In the bioprinting research, Shokuhfar collaborates with Reza Shahbazian-Yassar, the Richard and Elizabeth Henes Associate Professor in the Department of Mechanical Engineering-Engineering Mechanics at Michigan Tech. Shahbazian-Yassar’s highly interdisciplinary background on cellulose nanocrystals as biomaterials, funded by the National Science Foundation’s (NSF) Biomaterials Program, helped inspire the lab’s new 3D printing research. “Cellulose nanocrystals with extremely good mechanical properties are highly desirable for bioprinting of scaffolds that can be used for live tissues,” says Shahbazian-Yassar. [emphases mine]

A May 11, 2015 Michigan Technological University (MTU) news release by Allison Mills, which originated the news item, explains the ‘why’ of the research,

“We wanted to target a big issue,” Shokuhfar says, explaining that nerve regeneration is a particularly difficult biomedical engineering conundrum. “We are born with all the nerve cells we’ll ever have, and damaged nerves don’t heal very well.”

Other facilities are trying to address this issue as well. Many feature large, room-sized machines that have built-in cell culture hoods, incubators and refrigeration. The precision of this equipment allows them to print full organs. But innovation is more nimble at smaller scales.

“We can pursue nerve regeneration research with a simpler printer set-up,” says Shayan Shafiee, a PhD student working with Shokuhfar. He gestures to the small gray box across the lab bench.

He opens the red box under the top side of the printer’s box. Inside the plastic casing, a large syringe holds a red jelly-like fluid. Shafiee replenishes the needle-tipped printer, pulls up his laptop and, with a hydraulic whoosh, he starts to print a tissue scaffold.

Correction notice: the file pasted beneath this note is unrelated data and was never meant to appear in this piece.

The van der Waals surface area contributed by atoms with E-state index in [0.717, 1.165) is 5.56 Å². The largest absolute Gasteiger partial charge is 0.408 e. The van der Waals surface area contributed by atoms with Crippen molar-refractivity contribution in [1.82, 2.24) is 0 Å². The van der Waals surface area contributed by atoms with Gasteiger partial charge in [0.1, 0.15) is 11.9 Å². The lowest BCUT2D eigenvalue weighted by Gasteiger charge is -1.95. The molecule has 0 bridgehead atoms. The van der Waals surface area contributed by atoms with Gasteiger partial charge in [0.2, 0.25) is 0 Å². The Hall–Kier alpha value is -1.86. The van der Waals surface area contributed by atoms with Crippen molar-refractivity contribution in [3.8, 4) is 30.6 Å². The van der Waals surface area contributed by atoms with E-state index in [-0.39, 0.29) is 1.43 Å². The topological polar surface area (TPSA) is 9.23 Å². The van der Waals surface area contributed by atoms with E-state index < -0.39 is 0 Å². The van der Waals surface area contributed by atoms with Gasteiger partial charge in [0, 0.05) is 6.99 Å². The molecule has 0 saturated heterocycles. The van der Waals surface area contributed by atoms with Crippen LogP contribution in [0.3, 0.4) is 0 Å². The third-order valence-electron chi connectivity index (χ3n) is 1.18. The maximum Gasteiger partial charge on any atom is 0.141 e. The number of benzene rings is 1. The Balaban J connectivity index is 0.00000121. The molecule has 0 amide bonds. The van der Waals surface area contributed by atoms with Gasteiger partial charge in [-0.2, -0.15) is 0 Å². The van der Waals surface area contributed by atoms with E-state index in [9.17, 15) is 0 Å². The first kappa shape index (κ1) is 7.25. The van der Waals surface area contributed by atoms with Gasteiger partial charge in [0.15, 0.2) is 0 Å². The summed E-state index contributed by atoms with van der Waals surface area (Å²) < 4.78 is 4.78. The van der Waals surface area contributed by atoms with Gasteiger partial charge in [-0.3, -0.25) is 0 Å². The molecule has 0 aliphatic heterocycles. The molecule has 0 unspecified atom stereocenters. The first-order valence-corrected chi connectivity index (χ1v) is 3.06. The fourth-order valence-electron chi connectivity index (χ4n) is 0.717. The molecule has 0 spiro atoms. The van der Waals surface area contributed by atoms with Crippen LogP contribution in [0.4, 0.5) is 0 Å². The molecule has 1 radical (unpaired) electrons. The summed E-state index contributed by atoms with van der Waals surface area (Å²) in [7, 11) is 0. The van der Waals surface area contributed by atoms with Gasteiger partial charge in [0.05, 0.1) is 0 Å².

The news release expands on the theme,

At his lab bench in the nanotechnology lab at Michigan Tech, Shafiee holds up a petri dish. Inside is what looks like a red gummy candy, about the size of a half-dollar.

Here’s a video from MTU illustrating the printing process,

Back to the news release, which notes graphene could be instrumental in this research,

“This is based on fractal geometry,” Shafiee explains, pointing out the small crenulations and holes pockmarking the jelly. “These are similar to our vertebrae—the idea is to let a nerve pass through the holes.”

Making the tissue compatible with nerve cells begins long before the printer starts up. Shafiee says the first step is to synthesize a biocompatible polymer that is syrupy—but not too thick—that can be printed. That means Shafiee and Shokuhfar have to create their own materials to print with; there is no Amazon.com or even a specialty shop for bioprinting nerves.

Nerves don’t just need a biocompatible tissue to act as a carrier for the cells. Nerve function is all about electric pulses. This is where Shokuhfar’s nanotechnology research comes in: Last year, she was awarded a CAREER grant from NSF for her work using graphene in biomaterials research. [emphasis mine] “Graphene is a wonder material,” she says. “And it has very good electrical conductivity properties.”